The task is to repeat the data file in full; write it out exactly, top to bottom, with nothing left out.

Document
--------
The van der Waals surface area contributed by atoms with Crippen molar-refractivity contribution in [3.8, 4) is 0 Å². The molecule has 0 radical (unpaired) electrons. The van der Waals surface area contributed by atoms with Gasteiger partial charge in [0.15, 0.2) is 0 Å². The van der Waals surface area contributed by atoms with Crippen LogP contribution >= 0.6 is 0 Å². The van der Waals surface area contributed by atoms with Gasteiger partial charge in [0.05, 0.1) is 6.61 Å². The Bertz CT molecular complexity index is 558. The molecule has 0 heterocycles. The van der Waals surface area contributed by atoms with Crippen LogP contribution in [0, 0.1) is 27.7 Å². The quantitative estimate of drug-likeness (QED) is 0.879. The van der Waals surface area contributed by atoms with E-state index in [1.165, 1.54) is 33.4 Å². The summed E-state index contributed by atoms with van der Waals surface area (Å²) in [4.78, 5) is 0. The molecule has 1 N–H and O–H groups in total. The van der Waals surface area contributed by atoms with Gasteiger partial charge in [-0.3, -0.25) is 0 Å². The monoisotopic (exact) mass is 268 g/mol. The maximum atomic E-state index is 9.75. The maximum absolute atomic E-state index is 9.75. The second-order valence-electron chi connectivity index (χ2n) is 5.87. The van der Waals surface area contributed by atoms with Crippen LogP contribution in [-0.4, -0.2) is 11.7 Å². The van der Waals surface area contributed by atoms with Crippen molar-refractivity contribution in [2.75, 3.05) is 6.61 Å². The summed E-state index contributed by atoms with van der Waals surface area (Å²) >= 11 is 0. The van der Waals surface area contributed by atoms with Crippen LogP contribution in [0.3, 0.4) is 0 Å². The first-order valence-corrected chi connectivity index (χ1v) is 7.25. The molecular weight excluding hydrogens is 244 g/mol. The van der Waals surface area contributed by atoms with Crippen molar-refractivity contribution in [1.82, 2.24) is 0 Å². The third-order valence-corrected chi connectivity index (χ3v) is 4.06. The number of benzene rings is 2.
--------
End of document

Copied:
The van der Waals surface area contributed by atoms with Crippen molar-refractivity contribution in [3.8, 4) is 0 Å². The molecule has 0 radical (unpaired) electrons. The van der Waals surface area contributed by atoms with Gasteiger partial charge in [0.15, 0.2) is 0 Å². The van der Waals surface area contributed by atoms with Crippen LogP contribution >= 0.6 is 0 Å². The van der Waals surface area contributed by atoms with Gasteiger partial charge in [0.05, 0.1) is 6.61 Å². The Bertz CT molecular complexity index is 558. The molecule has 0 heterocycles. The van der Waals surface area contributed by atoms with Crippen LogP contribution in [0, 0.1) is 27.7 Å². The quantitative estimate of drug-likeness (QED) is 0.879. The van der Waals surface area contributed by atoms with E-state index in [1.165, 1.54) is 33.4 Å². The summed E-state index contributed by atoms with van der Waals surface area (Å²) in [4.78, 5) is 0. The molecule has 1 N–H and O–H groups in total. The van der Waals surface area contributed by atoms with Gasteiger partial charge in [-0.3, -0.25) is 0 Å². The monoisotopic (exact) mass is 268 g/mol. The maximum atomic E-state index is 9.75. The maximum absolute atomic E-state index is 9.75. The second-order valence-electron chi connectivity index (χ2n) is 5.87. The van der Waals surface area contributed by atoms with Crippen LogP contribution in [-0.4, -0.2) is 11.7 Å². The van der Waals surface area contributed by atoms with Crippen molar-refractivity contribution in [2.75, 3.05) is 6.61 Å². The summed E-state index contributed by atoms with van der Waals surface area (Å²) >= 11 is 0. The van der Waals surface area contributed by atoms with Crippen LogP contribution in [0.3, 0.4) is 0 Å². The first-order valence-corrected chi connectivity index (χ1v) is 7.25. The molecular weight excluding hydrogens is 244 g/mol. The van der Waals surface area contributed by atoms with Crippen molar-refractivity contribution in [1.82, 2.24) is 0 Å². The third-order valence-corrected chi connectivity index (χ3v) is 4.06. The number of benzene rings is 2.